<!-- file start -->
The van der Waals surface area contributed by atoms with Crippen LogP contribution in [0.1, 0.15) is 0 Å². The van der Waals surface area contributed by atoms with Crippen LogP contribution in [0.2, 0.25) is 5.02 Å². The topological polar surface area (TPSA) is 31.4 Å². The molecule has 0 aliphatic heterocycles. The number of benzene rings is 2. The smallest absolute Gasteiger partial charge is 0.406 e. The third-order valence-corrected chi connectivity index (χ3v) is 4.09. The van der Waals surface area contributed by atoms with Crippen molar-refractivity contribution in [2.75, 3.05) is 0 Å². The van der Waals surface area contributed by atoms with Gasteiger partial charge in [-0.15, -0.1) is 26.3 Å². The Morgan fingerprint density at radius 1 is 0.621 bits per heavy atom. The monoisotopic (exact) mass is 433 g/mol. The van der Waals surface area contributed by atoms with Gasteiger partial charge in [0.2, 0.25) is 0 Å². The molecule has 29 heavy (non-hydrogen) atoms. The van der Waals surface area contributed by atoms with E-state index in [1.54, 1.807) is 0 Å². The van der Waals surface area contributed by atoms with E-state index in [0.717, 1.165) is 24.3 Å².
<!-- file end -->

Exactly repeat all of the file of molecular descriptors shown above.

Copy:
The van der Waals surface area contributed by atoms with Crippen LogP contribution in [0.1, 0.15) is 0 Å². The van der Waals surface area contributed by atoms with Crippen LogP contribution in [0.2, 0.25) is 5.02 Å². The topological polar surface area (TPSA) is 31.4 Å². The molecule has 0 aliphatic heterocycles. The number of benzene rings is 2. The smallest absolute Gasteiger partial charge is 0.406 e. The third-order valence-corrected chi connectivity index (χ3v) is 4.09. The van der Waals surface area contributed by atoms with Crippen molar-refractivity contribution in [2.75, 3.05) is 0 Å². The van der Waals surface area contributed by atoms with Gasteiger partial charge in [-0.15, -0.1) is 26.3 Å². The Morgan fingerprint density at radius 1 is 0.621 bits per heavy atom. The monoisotopic (exact) mass is 433 g/mol. The van der Waals surface area contributed by atoms with Gasteiger partial charge in [0.2, 0.25) is 0 Å². The molecule has 29 heavy (non-hydrogen) atoms. The van der Waals surface area contributed by atoms with E-state index in [1.54, 1.807) is 0 Å². The van der Waals surface area contributed by atoms with E-state index in [0.717, 1.165) is 24.3 Å².